What I thought

  I requested this book because it's summer and I'm in the mood for all of the light contemporaries this world has to offer (my bank account can be a witness to this fact) and so when I saw this book over at Netgalley, I figured, hey why not? Now that we've all established that I'm romantically frustrated we can move on to my thoughts on this book.

I liked this book, but I wasn't the biggest fan. It was enjoyable and light and all those things I was expecting to, but I wish it had been just that. Instead the book tried to mix in some class issues (which handled correctly I wouldn't have minded) and I wasn't the biggest fan of the way they were handled and I also wished the family topic had been deeper and gone over in more detail**. At times, the characters felt too written* and they did very out of character things. It wasn't very consistent, which irked me. That being said, I felt like the ending was too rushed and the character development too abrupt and again, it just irked me.

*does this make sense? like they weren't real people and you could tell they were fictional and it just sort of rubbed me the wrong way
**I live for them touching family scenes and I wish this book had had more of those.

It is a cute contemporary book and it does tell the story of a girl and a boy and how they become better people because of each other, and usually I'm down for that, but I couldn't really get into Phoenix's and Callum's relationship. MY heart just wasn't in it. I did not feel the butterflies. I only smiled like once when they were together and it was because it involved sort of sexy times and I was in a car with my parents, which made me feel like I was twelve and secretly reading about sex.


All in all, this book was enjoyable and a fast read but I wasn't the biggest fan. I didn't squeal and I wasn't all that invested in the characters or the story and I just wish it had been more. It had potential, but in my opinion, it fell kind of short.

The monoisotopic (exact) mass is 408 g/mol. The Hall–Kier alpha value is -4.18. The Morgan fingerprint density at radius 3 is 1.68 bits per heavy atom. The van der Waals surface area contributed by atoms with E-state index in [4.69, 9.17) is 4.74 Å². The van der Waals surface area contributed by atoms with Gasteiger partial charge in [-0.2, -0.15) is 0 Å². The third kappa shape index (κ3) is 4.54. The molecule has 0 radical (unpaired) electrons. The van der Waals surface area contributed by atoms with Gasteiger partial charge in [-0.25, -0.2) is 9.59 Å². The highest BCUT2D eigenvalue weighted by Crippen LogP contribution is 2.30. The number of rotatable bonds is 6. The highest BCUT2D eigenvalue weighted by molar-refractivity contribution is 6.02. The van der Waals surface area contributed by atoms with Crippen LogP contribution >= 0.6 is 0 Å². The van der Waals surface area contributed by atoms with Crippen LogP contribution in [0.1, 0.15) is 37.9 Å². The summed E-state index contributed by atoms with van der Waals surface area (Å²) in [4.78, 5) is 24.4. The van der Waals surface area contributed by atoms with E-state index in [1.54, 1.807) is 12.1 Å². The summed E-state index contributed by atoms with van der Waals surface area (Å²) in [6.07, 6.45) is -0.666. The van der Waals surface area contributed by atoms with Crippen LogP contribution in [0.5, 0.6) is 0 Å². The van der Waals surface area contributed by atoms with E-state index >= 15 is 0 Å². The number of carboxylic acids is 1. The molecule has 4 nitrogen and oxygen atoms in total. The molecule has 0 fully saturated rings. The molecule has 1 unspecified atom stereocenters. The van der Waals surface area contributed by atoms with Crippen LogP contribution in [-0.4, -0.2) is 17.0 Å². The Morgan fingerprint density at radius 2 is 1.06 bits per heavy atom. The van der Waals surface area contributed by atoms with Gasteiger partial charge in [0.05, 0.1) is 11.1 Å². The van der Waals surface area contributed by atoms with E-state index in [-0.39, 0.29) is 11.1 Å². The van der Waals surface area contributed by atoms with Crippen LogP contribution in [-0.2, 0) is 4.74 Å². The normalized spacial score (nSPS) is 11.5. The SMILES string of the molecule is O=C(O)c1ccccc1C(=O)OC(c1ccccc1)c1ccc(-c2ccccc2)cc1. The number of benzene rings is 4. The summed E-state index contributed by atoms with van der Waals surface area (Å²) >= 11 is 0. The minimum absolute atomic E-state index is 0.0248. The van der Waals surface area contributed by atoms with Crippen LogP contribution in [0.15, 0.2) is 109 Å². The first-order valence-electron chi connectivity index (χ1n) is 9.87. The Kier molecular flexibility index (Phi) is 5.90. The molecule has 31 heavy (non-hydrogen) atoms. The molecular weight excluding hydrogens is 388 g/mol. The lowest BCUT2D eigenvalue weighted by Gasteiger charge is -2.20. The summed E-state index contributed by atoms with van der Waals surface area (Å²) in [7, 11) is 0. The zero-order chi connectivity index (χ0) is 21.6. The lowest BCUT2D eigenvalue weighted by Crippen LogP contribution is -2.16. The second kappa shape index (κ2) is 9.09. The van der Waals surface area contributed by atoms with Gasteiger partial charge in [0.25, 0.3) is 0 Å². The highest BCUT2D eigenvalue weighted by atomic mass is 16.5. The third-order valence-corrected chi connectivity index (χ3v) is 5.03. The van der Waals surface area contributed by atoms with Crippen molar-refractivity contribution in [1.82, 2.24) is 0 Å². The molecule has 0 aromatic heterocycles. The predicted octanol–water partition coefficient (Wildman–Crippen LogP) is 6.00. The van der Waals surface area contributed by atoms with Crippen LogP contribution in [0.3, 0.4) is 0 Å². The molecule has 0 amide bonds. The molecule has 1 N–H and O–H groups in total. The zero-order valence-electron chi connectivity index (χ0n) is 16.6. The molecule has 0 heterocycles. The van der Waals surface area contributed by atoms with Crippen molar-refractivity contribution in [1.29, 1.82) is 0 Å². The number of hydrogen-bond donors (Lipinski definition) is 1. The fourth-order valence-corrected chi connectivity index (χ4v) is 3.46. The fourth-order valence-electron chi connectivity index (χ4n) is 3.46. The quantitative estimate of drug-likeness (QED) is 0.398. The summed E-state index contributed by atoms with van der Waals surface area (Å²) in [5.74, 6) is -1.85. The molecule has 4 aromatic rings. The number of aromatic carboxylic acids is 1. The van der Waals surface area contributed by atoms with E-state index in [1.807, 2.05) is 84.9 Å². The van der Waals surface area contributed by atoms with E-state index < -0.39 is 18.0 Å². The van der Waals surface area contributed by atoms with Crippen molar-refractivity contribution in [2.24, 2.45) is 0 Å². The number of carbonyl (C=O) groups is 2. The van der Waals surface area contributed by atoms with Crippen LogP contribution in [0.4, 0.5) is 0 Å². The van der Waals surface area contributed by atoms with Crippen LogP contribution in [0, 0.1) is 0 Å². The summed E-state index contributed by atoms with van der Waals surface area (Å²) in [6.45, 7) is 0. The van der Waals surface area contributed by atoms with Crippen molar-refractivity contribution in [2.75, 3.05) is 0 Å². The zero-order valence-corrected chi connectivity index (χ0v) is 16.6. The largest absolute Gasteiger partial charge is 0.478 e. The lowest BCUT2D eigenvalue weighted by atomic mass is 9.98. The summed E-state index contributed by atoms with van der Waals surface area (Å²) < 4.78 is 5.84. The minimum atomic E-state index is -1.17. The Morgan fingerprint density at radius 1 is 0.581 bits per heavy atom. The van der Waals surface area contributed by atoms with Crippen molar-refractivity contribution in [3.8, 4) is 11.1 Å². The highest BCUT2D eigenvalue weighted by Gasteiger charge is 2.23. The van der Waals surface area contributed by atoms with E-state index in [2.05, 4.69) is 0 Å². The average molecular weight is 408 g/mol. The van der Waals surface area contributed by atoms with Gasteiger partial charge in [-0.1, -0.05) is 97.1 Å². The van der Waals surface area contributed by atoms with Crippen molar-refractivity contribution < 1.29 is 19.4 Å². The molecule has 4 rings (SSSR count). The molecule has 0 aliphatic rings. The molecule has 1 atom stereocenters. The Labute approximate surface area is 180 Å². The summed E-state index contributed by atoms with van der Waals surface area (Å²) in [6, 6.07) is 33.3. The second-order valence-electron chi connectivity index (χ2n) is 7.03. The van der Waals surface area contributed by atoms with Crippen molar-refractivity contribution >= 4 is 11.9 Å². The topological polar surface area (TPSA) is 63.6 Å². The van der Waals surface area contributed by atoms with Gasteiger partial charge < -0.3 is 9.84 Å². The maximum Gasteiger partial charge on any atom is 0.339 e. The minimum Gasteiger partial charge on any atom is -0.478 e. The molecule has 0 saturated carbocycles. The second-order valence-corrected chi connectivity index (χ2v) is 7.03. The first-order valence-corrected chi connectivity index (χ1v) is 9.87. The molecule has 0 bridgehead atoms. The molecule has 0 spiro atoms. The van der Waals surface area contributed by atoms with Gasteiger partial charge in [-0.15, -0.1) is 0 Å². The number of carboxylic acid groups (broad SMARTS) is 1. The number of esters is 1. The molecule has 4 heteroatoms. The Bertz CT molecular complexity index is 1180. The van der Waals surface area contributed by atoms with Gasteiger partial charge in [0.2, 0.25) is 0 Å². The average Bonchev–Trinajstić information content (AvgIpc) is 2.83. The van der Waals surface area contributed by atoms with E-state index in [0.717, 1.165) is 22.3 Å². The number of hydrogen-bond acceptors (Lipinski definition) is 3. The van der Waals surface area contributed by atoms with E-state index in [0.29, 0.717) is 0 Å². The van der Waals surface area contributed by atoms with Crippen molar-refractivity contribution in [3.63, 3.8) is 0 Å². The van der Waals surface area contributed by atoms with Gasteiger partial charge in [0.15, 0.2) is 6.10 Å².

Aftercare Instructions by Bonnie Pipkin | ARC Review

Friday, June 9, 2017
Title: Aftercare Instructions
Author: Bonnie Pipkin
Publisher: Flatiron Books
Publication Date: June 27, 2017
Source: NetGalley
Buy the Book: Amazon | Barnes & Noble | Book Depository

In the tradition of Jandy Nelson and Rainbow Rowell, a big-hearted journey of furious friendship, crazy love, and unexpected hope after a teen's decision to end an unwanted pregnancy “Troubled.” That’s seventeen-year-old Genesis according to her small New Jersey town. She finds refuge and stability in her relationship with her boyfriend, Peter—until he abandons her at a Planned Parenthood clinic during their appointment to terminate an unwanted pregnancy. The betrayal causes Gen to question everything. As Gen pushes herself forward to find her new identity without Peter, she must also confront her most painful memories. Through the lens of an ongoing four act play within the novel, the fantasy of their undying love unravels line by line, scene by scene. Digging deeper into her past while exploring the underground theater world of New York City, she rediscovers a long-forgotten dream. But it’s when Gen lets go of her history, the one she thinks she knows, that she’s finally able to embrace the complicated, chaotic true story of her life, and take center stage. This powerfully immersive and format-crushing debut follows Gen from dorm rooms to diners to house parties to auditions—and ultimately, right into readers’ hearts.

What I thought

To be honest with you, I requested this book because the cover looked awesome and because I'm always down for some coming-of-age type stories. Then, upon reading the synopsis and finding out it's a book about a girl dealing with the repercussions of an abortion I decided it to just dive in and read it. I've got to say I wasn't disappointed and quite enjoyed this book. 

The book opens up with Genesis being left at a Planned Parenthood by her boyfriend Peter. Reasonably, I detested Peter for just leaving her there at first. However, by the end I came to understand some of his motivations. He, after all, came from a deeply religious family and he was dealing with the abortion his own way. Was it a crappy way? Yes, but it was his way. There's no right or wrong way to react, I should think. Genesis, on the other hand, I found likable and unlikable at the same time. Odd combination, I know. There were moments where I couldn't stand her and found her selfish and others were my heart went out to her. As for the rest of the cast, they were all colorful in their own way and I would have liked a little bit more character development for their part.


As for the writing itself, I was expecting some Jandy Nelson vibes based on the synopsis, but it wasn't really like that. Pipkin has her own style and it's not as poetical as Nelson. This is in no way bad, just not what I was expecting. The book itself is told in prose and play format (which I wasn't expecting but liked) with the present being told in prose and the flashbacks being told in play format. I would have liked a little bit more of the whole theater aspect of the book to be explored more, too. However, there were some really gorgeous passages of writing in the book and I enjoyed Gen's voice.